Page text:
The Air Force Research laboratory has funded geopolymer research for runways, insulation material, rocket nozzles, and other applications. It’s even been developed as special glue for holding satellite components together in the harsh conditions of space.


These geopolymers rely on thermally activated natural materials (e.g., kaolinite clay) or industrial byproducts (e.g., fly ash or slag) to provide a source of silicon (Si) and aluminum (Al), which is dissolved in an alkaline activating solution and subsequently polymerizes into molecular chains and networks to create the hardened binder. Such systems are often referred to as alkali-activated cements or inorganic polymer cements.




Gemite Announce Geopolymer Disruptive Technology Breakthrough

Geopolymers represent a disruptive technology in chemical and fire protection, and insulating coatings markets, due to its exceptional resistance to strong acids and very high temperatures – in excess of 800 °C (1,500 °F). They use only inorganic (“waste”) materials, making them environmentally friendly and energy saving, since they do not use any petroleum products.


Igor Nikolajev, President of Gemite Products Inc.: “Our Technological Advantage is that we can repurpose local fly ash or slag into geopolymer coatings, mortars or precast products. Using customized mix designs, waste and inexpensive raw materials are transformed into high-performance products with significantly higher added value, and significantly less expensive than high-cost polymer materials currently used.”


Geopolymers cure chemically, instead of hydration, and have similar workability and feel as cement, but with an extended Service Life. Geopolymer chemical structure delivers high durability and superior chemical resistance to strong acids (sulfuric, nitric, hydrochloric and acetic – up to 100%). It is also resistant to alkali attack, as well as to very high temperatures and fire. Geopolymers provide superior performance in various exposure conditions in many industries, including power generation, chemical industry, and oil and gas.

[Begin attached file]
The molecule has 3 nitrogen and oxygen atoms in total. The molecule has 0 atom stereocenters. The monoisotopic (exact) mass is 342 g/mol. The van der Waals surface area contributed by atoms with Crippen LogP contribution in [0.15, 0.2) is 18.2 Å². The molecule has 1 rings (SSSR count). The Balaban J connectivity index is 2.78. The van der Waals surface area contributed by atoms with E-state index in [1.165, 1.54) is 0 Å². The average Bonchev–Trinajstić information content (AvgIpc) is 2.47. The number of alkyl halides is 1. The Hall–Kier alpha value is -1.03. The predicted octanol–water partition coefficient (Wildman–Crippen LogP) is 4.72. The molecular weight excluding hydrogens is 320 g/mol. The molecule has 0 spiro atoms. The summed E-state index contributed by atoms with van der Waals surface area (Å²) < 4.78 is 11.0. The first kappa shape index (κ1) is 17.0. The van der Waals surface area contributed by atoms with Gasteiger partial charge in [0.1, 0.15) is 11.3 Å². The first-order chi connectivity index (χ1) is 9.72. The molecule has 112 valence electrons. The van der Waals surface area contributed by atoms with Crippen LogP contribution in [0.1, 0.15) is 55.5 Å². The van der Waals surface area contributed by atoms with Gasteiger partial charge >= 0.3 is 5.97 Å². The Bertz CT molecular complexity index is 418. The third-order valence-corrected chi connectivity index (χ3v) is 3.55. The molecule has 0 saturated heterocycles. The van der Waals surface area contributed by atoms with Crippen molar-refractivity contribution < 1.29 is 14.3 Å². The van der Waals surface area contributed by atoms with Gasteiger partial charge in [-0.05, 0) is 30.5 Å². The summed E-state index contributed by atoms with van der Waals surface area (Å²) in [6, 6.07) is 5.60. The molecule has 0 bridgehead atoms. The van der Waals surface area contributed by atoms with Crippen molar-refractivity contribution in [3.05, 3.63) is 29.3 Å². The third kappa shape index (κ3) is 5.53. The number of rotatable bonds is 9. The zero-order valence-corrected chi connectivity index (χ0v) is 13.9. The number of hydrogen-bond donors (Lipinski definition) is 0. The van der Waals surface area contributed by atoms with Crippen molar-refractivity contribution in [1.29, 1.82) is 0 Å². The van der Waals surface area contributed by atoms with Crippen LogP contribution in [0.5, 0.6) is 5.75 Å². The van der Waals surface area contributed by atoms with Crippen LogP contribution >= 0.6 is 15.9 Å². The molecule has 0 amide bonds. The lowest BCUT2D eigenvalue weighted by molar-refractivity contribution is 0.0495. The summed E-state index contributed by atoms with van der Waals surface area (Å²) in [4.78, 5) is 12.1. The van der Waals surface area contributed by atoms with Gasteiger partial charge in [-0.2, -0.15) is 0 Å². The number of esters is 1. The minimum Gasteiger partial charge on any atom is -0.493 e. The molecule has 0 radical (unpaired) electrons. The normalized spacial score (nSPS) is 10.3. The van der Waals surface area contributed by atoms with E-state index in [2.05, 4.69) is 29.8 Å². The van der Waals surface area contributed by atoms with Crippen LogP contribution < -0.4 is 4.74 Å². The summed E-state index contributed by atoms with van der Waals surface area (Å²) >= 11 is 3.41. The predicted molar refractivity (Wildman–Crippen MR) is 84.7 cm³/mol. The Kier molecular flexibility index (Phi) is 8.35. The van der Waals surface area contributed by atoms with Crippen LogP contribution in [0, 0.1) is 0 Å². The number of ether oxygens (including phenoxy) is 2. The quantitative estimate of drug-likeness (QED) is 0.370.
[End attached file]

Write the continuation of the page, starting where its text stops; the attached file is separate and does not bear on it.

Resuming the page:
Low-density geopolymer coatings provide an excellent fire protection for steel by reducing heat transfer, resisting high temperatures in excess of 800 oC, and due to insensitivity to the moisture present on the steel surface.


Blast furnace slag (iron production waste) and fly ash (coal-fired power generation waste) can be converted into high profit materials using chemical activation.


Geopolymer Technical Parameters can be customized for Specific Application. Density can be varied from low density insulating materials to high density concrete, and chemical resistance from acids (up to 100%), to a combination of acids and alkali, all by adjusting formulations.


Corro-Chem™ materials are next-generation geopolymer formulations containing at least 70% raw materials that are significantly cheaper than polymer-based materials, and can be sprayed, troweled, poured and cast. Added benefit of Corro-Chem is the significant carbon footprint reduction, since production, use and chemical reaction creates only a fraction of the CO2 emissions that conventional Portland cement materials produce.


Corro-Admix can be custom tailored to produce geopolymer admixtures from locally supplied fly ash or slag. Low cost, or no value waste materials, can be turned into high value products and substantially increase profits – without requiring large capital investments.


Nikolajev said: “Gemite has developed an extensive database that minimizes time needed to formulate customized products to satisfy performance parameters required, using raw materials from virtually any source. Gemite is looking for Partners to convert waste to money.”